Being able to monitor lightning in real time could have implications for the safer study of weather, the remote monitoring of aviation hazards in areas that lack lightning observations and a more complete understanding of the global electric circuit.

Sara Pratt
Geotimes contributing writer

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Mount St. Helens still erupting a lot

“Something extraordinary is happening in the crater at Mount St. Helens,” said Dan Dzurisin, a geologist at the U.S. Geological Survey Cascades Volcano Observatory (CVO), at a press conference at the annual meeting of the American Geophysical Union in December in San Francisco. The eruption that began on Sept. 23 has shown no signs of stopping. Instead, the volcano is erupting a dump-truck-load of fresh hot rock every second of the day — that’s five cubic yards per second, he said — in the form of an ever-growing lava dome. Thus far, the lava dome has grown by as much as the size of the world’s largest aircraft carrier.

The growing lava dome at Mount St. Helens. Courtesy of Mike Poland/USGS.

While the scientists monitoring the volcano say that the immediate danger passed in October, the potential for large portions of the dome to collapse without warning becomes greater as the dome continues to grow, said Cynthia Gardner, also of CVO, at the meeting. Such a collapse could lead to pyroclastic flows, snowmelt, ensuing lahars (mudflows) and ash clouds. Mount St. Helens still hazardous, Gardner said, but beautiful and fascinating.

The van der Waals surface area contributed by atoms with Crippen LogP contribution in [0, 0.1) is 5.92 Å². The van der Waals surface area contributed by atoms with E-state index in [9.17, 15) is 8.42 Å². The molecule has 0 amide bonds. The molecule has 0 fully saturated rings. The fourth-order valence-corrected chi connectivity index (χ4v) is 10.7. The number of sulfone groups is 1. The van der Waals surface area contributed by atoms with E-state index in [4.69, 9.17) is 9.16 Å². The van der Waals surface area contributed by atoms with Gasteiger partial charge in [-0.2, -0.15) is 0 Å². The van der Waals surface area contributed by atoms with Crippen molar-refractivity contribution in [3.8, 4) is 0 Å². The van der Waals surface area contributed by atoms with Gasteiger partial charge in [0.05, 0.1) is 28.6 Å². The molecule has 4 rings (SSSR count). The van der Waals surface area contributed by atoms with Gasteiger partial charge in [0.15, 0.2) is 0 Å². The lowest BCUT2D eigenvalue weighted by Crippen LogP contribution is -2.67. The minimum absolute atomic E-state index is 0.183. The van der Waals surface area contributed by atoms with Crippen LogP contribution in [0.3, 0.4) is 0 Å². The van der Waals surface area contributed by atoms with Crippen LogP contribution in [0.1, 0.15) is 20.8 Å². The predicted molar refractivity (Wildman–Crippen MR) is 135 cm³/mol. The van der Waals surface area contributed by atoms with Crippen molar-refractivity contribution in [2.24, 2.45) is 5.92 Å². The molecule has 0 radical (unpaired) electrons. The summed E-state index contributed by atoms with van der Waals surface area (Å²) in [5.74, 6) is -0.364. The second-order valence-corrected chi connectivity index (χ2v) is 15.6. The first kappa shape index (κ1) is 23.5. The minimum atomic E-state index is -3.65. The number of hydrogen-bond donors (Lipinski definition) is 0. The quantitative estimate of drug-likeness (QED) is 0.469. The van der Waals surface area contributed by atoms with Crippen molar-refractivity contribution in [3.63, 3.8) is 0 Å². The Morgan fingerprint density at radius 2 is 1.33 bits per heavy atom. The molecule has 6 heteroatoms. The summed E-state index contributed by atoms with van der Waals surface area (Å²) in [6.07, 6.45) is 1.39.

Megan Sever

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Japanese volcano up close

In July, researchers in Japan drilled into the heart of Unzen volcano, and got the world’s first direct observation of the inner workings of an active volcano. The scientists successfully drilled into the conduit of the lava from Unzen’s 1991 to 1995 eruption, and presented results at the December meeting of the American Geophysical Union.

Since the eruption ended, John Eichelberger, a geologist at the University of Alaska, Fairbanks, and colleagues in Japan have been drilling into the volcano (see Geotimes, March 2004). “The truly amazing thing is to actually have done it — to get there and find that things were more or less what we expected,” Eichelberger says. Once they hit the conduit, the scientists were able to confirm its position, size (30 meters wide) and shape, as well as ongoing geochemical processes that indicate degassing of the volcano by water.

However, there were two surprising observations, Eichelberger says. The geochemically altered area filled with conduits from other eruptions (called the conduit zone) that surrounds the main conduit is hundreds of meters wide — much wider than the scientists thought.

The other surprise was the low temperature of the conduit: about 200 degrees Celsius. When the eruption ended in 1995, the temperatures near the conduit were about 850 degrees Celsius, Eichelberger says, and the researchers didn’t expect it to cool as quickly as it did. “But maybe we should have expected that,” he says, “as we didn’t project for hydrologic variation on the temperatures, and hydrologic processes were certainly involved here.”

Now that the initial excitement is over, Eichelberger says, it is time to get down to business in the lab to try to understand all the samples and data they have collected. “We have an opportunity here to understand what happens as magma rises” to the surface of a volcano, he says. “We want to see if we can figure out exactly what happened down there.”

Megan Sever


"Looking into a volcano: drilling Unzen," Geotimes, March 2004